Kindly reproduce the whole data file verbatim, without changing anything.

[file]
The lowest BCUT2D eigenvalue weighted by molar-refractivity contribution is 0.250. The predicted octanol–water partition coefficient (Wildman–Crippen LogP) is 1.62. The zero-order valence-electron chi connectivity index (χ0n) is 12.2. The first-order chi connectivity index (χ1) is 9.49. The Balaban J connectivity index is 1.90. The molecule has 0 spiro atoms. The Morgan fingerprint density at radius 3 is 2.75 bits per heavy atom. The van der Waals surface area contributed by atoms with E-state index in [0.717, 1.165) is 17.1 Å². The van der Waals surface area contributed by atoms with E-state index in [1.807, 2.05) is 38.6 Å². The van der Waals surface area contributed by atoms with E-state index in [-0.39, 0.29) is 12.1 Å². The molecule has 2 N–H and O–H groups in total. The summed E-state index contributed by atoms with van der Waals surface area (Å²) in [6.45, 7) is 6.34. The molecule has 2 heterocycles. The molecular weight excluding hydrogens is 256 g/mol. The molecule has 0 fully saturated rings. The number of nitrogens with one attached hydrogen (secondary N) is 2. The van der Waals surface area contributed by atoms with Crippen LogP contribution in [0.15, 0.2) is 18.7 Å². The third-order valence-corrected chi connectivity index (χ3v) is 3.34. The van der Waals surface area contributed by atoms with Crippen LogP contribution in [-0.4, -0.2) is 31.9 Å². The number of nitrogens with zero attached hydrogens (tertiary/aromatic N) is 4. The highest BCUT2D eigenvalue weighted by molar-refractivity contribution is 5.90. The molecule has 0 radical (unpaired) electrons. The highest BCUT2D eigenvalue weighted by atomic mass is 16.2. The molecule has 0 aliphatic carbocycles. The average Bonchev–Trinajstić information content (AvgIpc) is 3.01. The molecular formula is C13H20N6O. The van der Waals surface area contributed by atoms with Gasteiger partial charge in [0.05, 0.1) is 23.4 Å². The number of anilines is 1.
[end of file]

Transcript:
The lowest BCUT2D eigenvalue weighted by molar-refractivity contribution is 0.250. The predicted octanol–water partition coefficient (Wildman–Crippen LogP) is 1.62. The zero-order valence-electron chi connectivity index (χ0n) is 12.2. The first-order chi connectivity index (χ1) is 9.49. The Balaban J connectivity index is 1.90. The molecule has 0 spiro atoms. The Morgan fingerprint density at radius 3 is 2.75 bits per heavy atom. The van der Waals surface area contributed by atoms with E-state index in [0.717, 1.165) is 17.1 Å². The van der Waals surface area contributed by atoms with E-state index in [1.807, 2.05) is 38.6 Å². The van der Waals surface area contributed by atoms with E-state index in [-0.39, 0.29) is 12.1 Å². The molecule has 2 N–H and O–H groups in total. The summed E-state index contributed by atoms with van der Waals surface area (Å²) in [6.45, 7) is 6.34. The molecule has 2 heterocycles. The molecular weight excluding hydrogens is 256 g/mol. The molecule has 0 fully saturated rings. The number of nitrogens with one attached hydrogen (secondary N) is 2. The van der Waals surface area contributed by atoms with Crippen LogP contribution in [0.15, 0.2) is 18.7 Å². The third-order valence-corrected chi connectivity index (χ3v) is 3.34. The van der Waals surface area contributed by atoms with Crippen LogP contribution in [-0.4, -0.2) is 31.9 Å². The number of nitrogens with zero attached hydrogens (tertiary/aromatic N) is 4. The highest BCUT2D eigenvalue weighted by molar-refractivity contribution is 5.90. The molecule has 0 radical (unpaired) electrons. The highest BCUT2D eigenvalue weighted by atomic mass is 16.2. The molecule has 0 aliphatic carbocycles. The average Bonchev–Trinajstić information content (AvgIpc) is 3.01. The molecular formula is C13H20N6O. The van der Waals surface area contributed by atoms with Gasteiger partial charge in [0.05, 0.1) is 23.4 Å². The number of anilines is 1.